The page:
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Bees per Bowl Per Month

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  • Sam Droege
    All: I did a little summary of bowl captures today to look at rates of capture. I extracted data from Maryland for which there were good records on the number
    Message 1 of 1 , Oct 2, 2011
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      All:

      I did a little summary of bowl captures today to look at rates of capture.  I extracted data from Maryland for which there were good records on the number of bowls that remained trappable during the time period they were set out.

      The results by month are below and are based on 18,499 bees caught in 13,575 bowls in Maryland - 2002-2011, the grand captures per bowl is 1.4 bees per bowl.
      Month
      bees/bowls
      bowls
      March
      0.97
      497
      April
      2.92
      1796
      May
      0.82
      2277
      June
      1.08
      1762
      July
      1.92
      1936
      August
      1.26
      2882
      September
      0.77
      2007
      October
      0.25
      418
      Total Bowls
      13575


      sam

                                                     
      Sam Droege  sdroege@...                      
      w 301-497-5840 h 301-390-7759 fax 301-497-5624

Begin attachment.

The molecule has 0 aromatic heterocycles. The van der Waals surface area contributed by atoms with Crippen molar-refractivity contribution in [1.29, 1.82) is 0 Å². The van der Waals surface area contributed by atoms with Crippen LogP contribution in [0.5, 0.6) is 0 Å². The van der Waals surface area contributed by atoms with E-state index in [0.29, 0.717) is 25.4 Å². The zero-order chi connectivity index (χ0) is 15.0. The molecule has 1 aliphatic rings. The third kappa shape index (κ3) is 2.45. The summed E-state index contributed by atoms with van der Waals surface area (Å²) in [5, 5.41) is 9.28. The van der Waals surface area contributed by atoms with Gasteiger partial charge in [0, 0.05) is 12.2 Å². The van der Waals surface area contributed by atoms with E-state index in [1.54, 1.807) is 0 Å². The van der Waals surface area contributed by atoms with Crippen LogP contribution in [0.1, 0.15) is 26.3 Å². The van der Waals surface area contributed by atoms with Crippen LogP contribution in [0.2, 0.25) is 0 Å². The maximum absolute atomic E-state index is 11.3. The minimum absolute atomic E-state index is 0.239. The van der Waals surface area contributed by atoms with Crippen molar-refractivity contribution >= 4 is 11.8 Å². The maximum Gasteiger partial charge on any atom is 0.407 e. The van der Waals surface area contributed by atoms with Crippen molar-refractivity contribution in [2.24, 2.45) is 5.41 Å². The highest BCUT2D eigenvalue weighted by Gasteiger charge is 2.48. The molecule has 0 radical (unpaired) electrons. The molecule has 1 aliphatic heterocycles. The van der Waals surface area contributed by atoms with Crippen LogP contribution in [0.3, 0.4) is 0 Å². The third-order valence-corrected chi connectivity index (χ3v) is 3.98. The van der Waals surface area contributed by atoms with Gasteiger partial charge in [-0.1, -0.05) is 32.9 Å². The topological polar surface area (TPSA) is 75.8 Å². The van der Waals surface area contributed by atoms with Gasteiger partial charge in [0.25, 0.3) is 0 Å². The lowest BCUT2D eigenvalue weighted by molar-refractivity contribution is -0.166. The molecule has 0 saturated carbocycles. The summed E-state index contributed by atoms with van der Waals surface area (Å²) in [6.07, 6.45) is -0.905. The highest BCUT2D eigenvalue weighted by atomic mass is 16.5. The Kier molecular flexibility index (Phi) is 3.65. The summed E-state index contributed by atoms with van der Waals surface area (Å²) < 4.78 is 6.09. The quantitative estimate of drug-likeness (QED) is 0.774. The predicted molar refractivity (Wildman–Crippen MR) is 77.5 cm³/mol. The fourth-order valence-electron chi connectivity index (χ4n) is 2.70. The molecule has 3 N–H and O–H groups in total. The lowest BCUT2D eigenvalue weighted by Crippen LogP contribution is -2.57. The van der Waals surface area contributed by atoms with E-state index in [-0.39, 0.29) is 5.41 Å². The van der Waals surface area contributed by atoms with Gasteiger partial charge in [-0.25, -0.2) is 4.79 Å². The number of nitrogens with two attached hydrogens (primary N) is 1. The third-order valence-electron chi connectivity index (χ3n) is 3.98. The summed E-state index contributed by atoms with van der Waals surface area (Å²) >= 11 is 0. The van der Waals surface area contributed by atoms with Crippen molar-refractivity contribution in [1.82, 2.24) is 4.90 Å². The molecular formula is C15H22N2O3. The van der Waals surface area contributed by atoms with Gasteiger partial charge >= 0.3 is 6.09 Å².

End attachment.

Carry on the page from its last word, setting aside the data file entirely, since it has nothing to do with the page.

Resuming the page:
USGS Patuxent Wildlife Research Center
      BARC-EAST, BLDG 308, RM 124 10300 Balt. Ave., Beltsville, MD  20705
      Http://www.pwrc.usgs.gov

      HUNTING RABBITS

      The men would often go hunting rabbits
      in the countryside around the hostel—
      with guns and traps and children following
      in the sunlight of afternoon paddocks:
      marvelling in their native tongues
      at the scent of eucalypts all around.

      We never asked where the guns came from
      or what was done with them later:
      as each rifle's echo cracked through the hills
      and a rabbit would leap as if jerked
      on a wire through the air—
      or, watching hands release a trap
      then listening to a neck being broken.

      Later, I could never bring myself
      to watch the animals being skinned
      and gutted—
      excitedly
      talking about the ones that escaped
      and how white tails bobbed among brown tussocks.
      For days afterwards
      our rooms smelt of blood and fur
      as the meat was cooked in pots
      over a kerosene primus.

      But eat I did, and asked for more,
      as I learnt about the meaning of rations
      and the length of queues in dining halls—
      as well as the names of trees
      from the surrounding hills that always seemed
      to be flowering with wattles:
      growing less and less frightened by gunshots
      and what the smell of gunpowder meant—
      quickly learning to walk and keep up with men
      who strode through strange hills
      as if their migration had still not come to an end.


      - Peter Skyzynecki
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